Georgia Brutalizes Inmates, Silences Families, Stonewalls Advocates, Justice Department Does Nothing So Far
Nobody ever expected Barack Obama to be a savior or even a fighter for human and civil rights. Those, after all, are high standards. When it comes to protecting the rights of prisoners, the administration of the First Black President and First Black Attorney General barely if at all meet the much lower standard of showing up for work and answering their mail.
Twenty-one months ago Georgia prisoners reached across racial, religious and other dividing lines and staged a heroic strike. They remained peacefully in their cells, demanding education and recreational opportunities, timely parole and transparent disciplinary procedures, decent food and medical attention and wages for work. To this day, the state of Georgia continues to wage a campaign of brutal retaliation against inmates and their families.
Over these many months, prison authorities have routinely blocked mail and phone access, and denied medical care and showers and other essentials for weeks at a time to inmates it accuses of leading the December 2011 strike. Most of them still remain confined to solitary cells in the SMU unit of the same massive prison complex where Georgia murdered Troy Davis just over a year ago.
In recent weeks no fewer than ten federal lawsuits have been filed by brutalized prisoners, and two more by their advocates and family members outside. Though all the inmate suits are nearly the same, federal judges have allowed only one of them to proceed. They all allege that the state has violated its own procedures both by failing to state its reasons for putting prisoners in solitary confinement, and then refusing to review their status every thirty days.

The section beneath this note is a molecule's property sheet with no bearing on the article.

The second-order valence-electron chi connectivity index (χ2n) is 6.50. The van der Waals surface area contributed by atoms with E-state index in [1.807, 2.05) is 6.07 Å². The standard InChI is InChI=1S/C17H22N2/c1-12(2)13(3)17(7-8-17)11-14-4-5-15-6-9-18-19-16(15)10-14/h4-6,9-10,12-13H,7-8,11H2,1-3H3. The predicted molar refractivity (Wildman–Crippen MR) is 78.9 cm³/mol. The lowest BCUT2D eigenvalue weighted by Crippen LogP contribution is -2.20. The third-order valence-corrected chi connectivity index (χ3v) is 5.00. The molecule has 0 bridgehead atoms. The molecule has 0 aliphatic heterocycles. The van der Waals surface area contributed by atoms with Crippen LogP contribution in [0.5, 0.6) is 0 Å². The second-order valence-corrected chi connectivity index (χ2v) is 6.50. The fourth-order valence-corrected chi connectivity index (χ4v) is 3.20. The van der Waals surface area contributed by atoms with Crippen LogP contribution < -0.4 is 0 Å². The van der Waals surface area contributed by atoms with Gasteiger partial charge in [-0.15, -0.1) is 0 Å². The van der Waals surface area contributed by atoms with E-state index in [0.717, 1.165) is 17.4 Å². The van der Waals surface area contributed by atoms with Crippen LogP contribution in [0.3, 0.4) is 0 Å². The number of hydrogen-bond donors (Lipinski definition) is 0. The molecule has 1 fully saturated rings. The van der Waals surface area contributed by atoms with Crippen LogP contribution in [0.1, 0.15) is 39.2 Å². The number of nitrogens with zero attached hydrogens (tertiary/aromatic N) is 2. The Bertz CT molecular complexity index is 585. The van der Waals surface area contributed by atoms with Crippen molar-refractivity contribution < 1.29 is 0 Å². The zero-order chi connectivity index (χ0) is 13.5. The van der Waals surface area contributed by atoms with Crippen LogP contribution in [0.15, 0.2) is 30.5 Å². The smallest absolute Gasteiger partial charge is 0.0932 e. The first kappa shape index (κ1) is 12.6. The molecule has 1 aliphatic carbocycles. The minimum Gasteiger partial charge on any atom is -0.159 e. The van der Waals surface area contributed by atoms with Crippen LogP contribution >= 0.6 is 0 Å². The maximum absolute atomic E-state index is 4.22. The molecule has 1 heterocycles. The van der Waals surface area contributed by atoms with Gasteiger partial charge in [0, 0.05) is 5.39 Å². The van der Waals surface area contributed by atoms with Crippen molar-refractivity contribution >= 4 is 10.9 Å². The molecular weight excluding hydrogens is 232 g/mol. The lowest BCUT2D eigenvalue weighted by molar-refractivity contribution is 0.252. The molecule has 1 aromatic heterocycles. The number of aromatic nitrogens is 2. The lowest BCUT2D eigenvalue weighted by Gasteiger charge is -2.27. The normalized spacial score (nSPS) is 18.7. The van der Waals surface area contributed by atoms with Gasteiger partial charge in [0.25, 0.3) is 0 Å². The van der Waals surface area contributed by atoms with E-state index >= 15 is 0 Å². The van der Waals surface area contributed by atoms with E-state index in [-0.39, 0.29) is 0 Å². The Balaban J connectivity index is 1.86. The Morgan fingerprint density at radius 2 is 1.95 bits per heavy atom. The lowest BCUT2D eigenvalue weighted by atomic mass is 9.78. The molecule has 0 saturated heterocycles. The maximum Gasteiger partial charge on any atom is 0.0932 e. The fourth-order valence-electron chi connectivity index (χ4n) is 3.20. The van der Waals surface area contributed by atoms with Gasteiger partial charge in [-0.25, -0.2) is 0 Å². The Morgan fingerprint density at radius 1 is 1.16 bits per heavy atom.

One of the outside lawsuits is filed by Delma Jackson, the wife of Miguel Jackson alleging that her visits, letters and phone calls have been blocked by state authorities purely and simply because she spoke out publicly on behalf of her husband and others behind the walls. The other outside lawsuit against Georgia’s Department of Corrections was filed by Rev. Kenneth Glasgow of TOPS, The Ordinary Peoples Society, accuses lawless state authorities of refusing, over a period of several months worth of inquiries, to provide documentation of exactly what their disciplinary and review procedures are.
Local activists, and attorneys representing the prisoners have asked the Obama administration’s Justice Department to look into the many violations of civil and human rights bubbling on the surface of Georgia’s campaign to brutalize prisoners in its care, silence their families and stonewall their advocates.
“The Justice Department has responded to us,” Pastor Glasgow told Black Agenda Report, “but without saying they intend to do anything specific about our allegations. We’re still waiting,” the pastor said, 1 “and although hope is not a plan, we do remain hopeful.”
In early September representatives of more than a dozen local organizations, ranging from Georgia WAND to Project South to the Green Party, activists from Occupy and formations of ex-offenders met at the Georgia state capitol to renew their resolve in fighting for the locked down and locked away. If you want to help, contact the hopeful folks fighting for the human rights of Georgia prisoners at 334-671-2882.
—Black Agenda Report, September 18, 2012